Anton Chekhov was born in the Russian seaport town of Taganrog, near the Black Sea, on January 29, 1860. Anton Pavlovich Chekhov began writing comic short stories to support himself and his mother, sisters, and brothers during his days as a medical student at the University of Moscow. He graduated in 1884 and practiced medicine until 1892. His work as an author and playwright combined the dispassionate scientific attitude of a doctor with the sensitivity of an artist.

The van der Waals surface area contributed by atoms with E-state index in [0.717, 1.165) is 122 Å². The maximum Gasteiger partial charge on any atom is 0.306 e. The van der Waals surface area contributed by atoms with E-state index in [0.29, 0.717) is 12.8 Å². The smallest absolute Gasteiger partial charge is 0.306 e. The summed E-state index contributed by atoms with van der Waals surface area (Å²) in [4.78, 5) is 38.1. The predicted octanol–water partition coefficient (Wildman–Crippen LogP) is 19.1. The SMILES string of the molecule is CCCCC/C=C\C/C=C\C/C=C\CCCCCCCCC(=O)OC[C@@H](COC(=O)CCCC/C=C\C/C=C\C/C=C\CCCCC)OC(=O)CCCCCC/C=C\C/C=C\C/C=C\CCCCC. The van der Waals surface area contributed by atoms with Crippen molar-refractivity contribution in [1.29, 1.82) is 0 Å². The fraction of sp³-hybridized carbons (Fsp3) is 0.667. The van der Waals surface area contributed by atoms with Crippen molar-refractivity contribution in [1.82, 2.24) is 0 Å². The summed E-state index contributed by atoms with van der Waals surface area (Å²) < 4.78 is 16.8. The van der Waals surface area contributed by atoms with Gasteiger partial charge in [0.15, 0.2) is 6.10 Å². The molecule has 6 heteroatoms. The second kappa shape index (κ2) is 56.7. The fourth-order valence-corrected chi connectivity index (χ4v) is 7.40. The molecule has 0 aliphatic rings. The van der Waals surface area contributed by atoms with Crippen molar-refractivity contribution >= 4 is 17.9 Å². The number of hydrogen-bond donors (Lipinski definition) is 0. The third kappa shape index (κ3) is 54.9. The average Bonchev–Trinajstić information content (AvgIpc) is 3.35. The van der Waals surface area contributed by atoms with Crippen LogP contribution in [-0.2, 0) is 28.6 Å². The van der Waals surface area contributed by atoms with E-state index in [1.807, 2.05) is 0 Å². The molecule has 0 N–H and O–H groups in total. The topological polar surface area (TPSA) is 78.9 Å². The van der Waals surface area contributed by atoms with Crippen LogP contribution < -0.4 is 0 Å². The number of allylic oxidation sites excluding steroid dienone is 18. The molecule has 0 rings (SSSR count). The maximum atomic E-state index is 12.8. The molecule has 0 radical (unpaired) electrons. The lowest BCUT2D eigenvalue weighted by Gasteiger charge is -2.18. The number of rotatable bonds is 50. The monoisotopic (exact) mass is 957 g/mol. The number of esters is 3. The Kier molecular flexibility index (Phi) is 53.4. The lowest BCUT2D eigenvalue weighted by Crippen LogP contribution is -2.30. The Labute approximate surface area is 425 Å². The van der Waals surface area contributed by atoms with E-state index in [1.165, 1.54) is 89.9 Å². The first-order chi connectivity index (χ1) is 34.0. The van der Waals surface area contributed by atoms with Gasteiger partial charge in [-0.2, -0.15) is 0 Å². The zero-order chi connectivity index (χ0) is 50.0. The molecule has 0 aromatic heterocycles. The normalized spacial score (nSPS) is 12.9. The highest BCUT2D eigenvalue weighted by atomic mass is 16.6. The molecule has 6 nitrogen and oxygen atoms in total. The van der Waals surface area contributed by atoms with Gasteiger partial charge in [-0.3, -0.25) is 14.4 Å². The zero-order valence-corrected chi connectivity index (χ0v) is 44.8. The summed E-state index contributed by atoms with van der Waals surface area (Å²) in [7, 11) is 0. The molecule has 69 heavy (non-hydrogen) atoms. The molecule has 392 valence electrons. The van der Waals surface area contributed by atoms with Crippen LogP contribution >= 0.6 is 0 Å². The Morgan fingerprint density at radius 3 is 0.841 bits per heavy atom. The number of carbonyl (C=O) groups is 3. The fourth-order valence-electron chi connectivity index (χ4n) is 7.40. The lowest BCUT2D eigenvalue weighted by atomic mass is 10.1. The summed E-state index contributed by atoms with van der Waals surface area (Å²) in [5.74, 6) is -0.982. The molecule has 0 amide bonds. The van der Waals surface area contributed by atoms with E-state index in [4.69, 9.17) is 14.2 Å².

Chekhov won the Pushkin Prize and is known for capturing the irony, tragedy, and comedy of life in his five major plays, Ivanov, The Seagull, Uncle Vanya, Three Sisters and The Cherry Orchard.